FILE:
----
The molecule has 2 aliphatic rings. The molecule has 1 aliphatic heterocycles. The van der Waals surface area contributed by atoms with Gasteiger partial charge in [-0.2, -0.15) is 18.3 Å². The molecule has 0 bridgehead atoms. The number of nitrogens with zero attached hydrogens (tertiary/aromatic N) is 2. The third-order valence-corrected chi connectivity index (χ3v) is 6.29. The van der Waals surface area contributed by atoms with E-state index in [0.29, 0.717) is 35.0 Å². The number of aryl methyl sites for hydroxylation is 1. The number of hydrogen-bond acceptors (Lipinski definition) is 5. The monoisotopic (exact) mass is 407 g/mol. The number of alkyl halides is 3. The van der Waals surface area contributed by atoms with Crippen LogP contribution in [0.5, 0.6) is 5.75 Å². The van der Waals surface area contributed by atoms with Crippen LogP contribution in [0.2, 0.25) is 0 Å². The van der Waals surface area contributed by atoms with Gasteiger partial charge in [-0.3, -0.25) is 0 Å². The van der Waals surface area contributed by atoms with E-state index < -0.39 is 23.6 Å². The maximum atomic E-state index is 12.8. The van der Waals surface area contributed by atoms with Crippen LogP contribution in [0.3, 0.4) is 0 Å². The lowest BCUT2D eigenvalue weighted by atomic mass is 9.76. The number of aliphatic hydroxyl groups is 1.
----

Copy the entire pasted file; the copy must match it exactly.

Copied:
The molecule has 2 aliphatic rings. The molecule has 1 aliphatic heterocycles. The van der Waals surface area contributed by atoms with Gasteiger partial charge in [-0.2, -0.15) is 18.3 Å². The molecule has 0 bridgehead atoms. The number of nitrogens with zero attached hydrogens (tertiary/aromatic N) is 2. The third-order valence-corrected chi connectivity index (χ3v) is 6.29. The van der Waals surface area contributed by atoms with E-state index in [0.29, 0.717) is 35.0 Å². The number of aryl methyl sites for hydroxylation is 1. The number of hydrogen-bond acceptors (Lipinski definition) is 5. The monoisotopic (exact) mass is 407 g/mol. The number of alkyl halides is 3. The van der Waals surface area contributed by atoms with Crippen LogP contribution in [0.5, 0.6) is 5.75 Å². The van der Waals surface area contributed by atoms with Crippen LogP contribution in [0.2, 0.25) is 0 Å². The van der Waals surface area contributed by atoms with Gasteiger partial charge in [-0.3, -0.25) is 0 Å². The van der Waals surface area contributed by atoms with E-state index < -0.39 is 23.6 Å². The maximum atomic E-state index is 12.8. The van der Waals surface area contributed by atoms with Crippen LogP contribution in [0.3, 0.4) is 0 Å². The lowest BCUT2D eigenvalue weighted by atomic mass is 9.76. The number of aliphatic hydroxyl groups is 1.